The results of a recently published study suggest that the water on our planet might have in fact an extraterrestrial origin. The Japanese Space Agency collected samples from the Itokawa asteroid back in 2005 with the help of the Hayabusa probe. The probe returned to Earth in 2010, and the samples have been analyzed ever since.
Researchers from Arizona State University received five samples as well. “It was a privilege that the Japanese space agency JAXA was willing to share five particles from Itokawa with a U.S. investigator,” said Maitrayee Bose, a co-author on the paper and an assistant professor of Earth and Space Exploration at ASU. “It also reflects well on our school.”
Discovering water in asteroids
Scientists decided to look for water signs even though these asteroids shouldn’t contain any. It appears that their hunch was right as they did find indeed that the asteroid contained water. “We found the samples we examined were enriched in water compared to the average for inner solar system objects,” said Ziliang Jin, first author of the paper published in Science Advances and a postdoctoral scholar at ASU.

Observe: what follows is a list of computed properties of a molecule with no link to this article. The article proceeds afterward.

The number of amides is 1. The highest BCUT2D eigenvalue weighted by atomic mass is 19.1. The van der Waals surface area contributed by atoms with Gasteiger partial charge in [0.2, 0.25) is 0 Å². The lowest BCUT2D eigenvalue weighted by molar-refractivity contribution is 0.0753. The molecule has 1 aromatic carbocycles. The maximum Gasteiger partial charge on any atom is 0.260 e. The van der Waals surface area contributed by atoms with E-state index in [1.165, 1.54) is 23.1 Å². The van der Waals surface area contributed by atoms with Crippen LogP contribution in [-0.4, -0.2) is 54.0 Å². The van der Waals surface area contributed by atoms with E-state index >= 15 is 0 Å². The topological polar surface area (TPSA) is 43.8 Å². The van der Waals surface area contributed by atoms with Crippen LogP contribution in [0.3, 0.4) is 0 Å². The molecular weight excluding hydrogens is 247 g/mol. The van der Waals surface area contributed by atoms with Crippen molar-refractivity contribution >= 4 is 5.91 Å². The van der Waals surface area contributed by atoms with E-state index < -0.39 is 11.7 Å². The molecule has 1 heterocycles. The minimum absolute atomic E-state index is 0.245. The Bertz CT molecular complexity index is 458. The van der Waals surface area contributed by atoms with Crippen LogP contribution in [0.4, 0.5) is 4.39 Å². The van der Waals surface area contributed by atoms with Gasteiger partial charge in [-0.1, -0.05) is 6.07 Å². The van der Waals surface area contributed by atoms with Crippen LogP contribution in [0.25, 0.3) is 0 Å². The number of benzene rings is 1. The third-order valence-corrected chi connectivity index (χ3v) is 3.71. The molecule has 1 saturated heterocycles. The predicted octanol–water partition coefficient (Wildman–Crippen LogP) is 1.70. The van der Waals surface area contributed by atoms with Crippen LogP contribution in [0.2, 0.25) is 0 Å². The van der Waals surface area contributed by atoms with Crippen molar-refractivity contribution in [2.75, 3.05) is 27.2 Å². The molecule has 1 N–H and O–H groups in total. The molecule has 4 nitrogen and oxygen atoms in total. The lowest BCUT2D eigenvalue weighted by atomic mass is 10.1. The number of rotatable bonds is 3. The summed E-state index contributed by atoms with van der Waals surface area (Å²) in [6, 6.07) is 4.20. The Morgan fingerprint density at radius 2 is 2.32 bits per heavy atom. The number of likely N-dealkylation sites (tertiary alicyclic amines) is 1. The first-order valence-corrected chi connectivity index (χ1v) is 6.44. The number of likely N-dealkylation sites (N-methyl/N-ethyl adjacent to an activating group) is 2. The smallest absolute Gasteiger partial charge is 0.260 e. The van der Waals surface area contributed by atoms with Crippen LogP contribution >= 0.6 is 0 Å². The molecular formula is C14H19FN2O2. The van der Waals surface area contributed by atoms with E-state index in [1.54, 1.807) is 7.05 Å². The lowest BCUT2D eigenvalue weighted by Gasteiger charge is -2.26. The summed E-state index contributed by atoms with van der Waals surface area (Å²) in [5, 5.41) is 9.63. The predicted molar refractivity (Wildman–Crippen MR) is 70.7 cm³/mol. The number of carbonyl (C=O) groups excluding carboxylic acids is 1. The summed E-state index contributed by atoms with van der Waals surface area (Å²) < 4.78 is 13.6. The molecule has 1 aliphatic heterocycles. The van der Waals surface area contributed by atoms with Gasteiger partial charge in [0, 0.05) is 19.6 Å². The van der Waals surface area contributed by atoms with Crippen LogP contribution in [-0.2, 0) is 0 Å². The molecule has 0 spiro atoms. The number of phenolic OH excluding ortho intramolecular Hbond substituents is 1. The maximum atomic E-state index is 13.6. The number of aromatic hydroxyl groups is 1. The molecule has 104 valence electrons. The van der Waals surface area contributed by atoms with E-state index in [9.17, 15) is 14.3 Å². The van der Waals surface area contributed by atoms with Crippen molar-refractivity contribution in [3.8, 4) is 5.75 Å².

“The particles we analyzed came from a part of Itokawa called the Muses Sea,” added Maitrayee Bose. “It’s an area on the asteroid that’s smooth and dust-covered.” Itokawa is part of a more massive asteroid that is 12 miles wide. The rock seems to have separated after an asteroid collision. Itokawa was formed after the two rocks combined together eight million years ago.
“Although the samples were collected at the surface, we don’t know where these grains were in the original parent body. But our best guess is that they were buried more than 100 meters deep within it,” said Jin. More research is needed, but the good news is that the Hayabusa 2 probe managed to extract new samples from another asteroid.